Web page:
This haunting tale tells of schoolboy Greg Hall’s fight with schizophrenia. The mature plotline deals with a sensitive issue in a manner that makes the reader sit up and pay attention. Sad, uplifting, and disturbing in equal measure, I defy anyone not to feel empathy for the lonely boy struggling with his inner demons. I was caught in Greg’s unpredictable narrative web, with this character rendering me silent long after the book’s end.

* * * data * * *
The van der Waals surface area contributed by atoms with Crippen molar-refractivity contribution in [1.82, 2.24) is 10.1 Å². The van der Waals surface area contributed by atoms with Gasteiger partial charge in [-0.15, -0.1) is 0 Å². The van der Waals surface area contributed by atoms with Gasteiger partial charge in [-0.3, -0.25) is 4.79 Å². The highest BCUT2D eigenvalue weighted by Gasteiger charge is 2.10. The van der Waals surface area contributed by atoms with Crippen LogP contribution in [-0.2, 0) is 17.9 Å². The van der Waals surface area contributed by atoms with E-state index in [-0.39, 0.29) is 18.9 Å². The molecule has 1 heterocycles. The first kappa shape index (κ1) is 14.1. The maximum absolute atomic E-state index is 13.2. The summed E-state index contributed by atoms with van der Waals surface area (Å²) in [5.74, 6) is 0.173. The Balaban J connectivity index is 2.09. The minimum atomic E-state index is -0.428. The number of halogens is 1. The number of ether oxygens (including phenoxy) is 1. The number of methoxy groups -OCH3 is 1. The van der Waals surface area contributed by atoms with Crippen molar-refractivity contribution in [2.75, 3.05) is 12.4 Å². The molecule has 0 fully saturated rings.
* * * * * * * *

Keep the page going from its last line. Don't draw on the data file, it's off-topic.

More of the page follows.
Today was one of my bad days. One of my neck-rubbing collar-brushing goose-pimpling web-tickling shaking kind of days. One of those days when every time I close my eyes – every time I even blink – I see Them, hundreds of Them, massing in my head. At lunch I couldn’t sit still. I kept jumping up every time my hair brushed my neck and the scraping of my chair kept waking Miss Eleanor and she kept shushing me with that big librarian finger of hers. In the end I had to go down to the toilets and sit in a cubicle in my balled-up position and stare at the wall. I had to picture your face. I knew that, if I saw you, everything would be OK.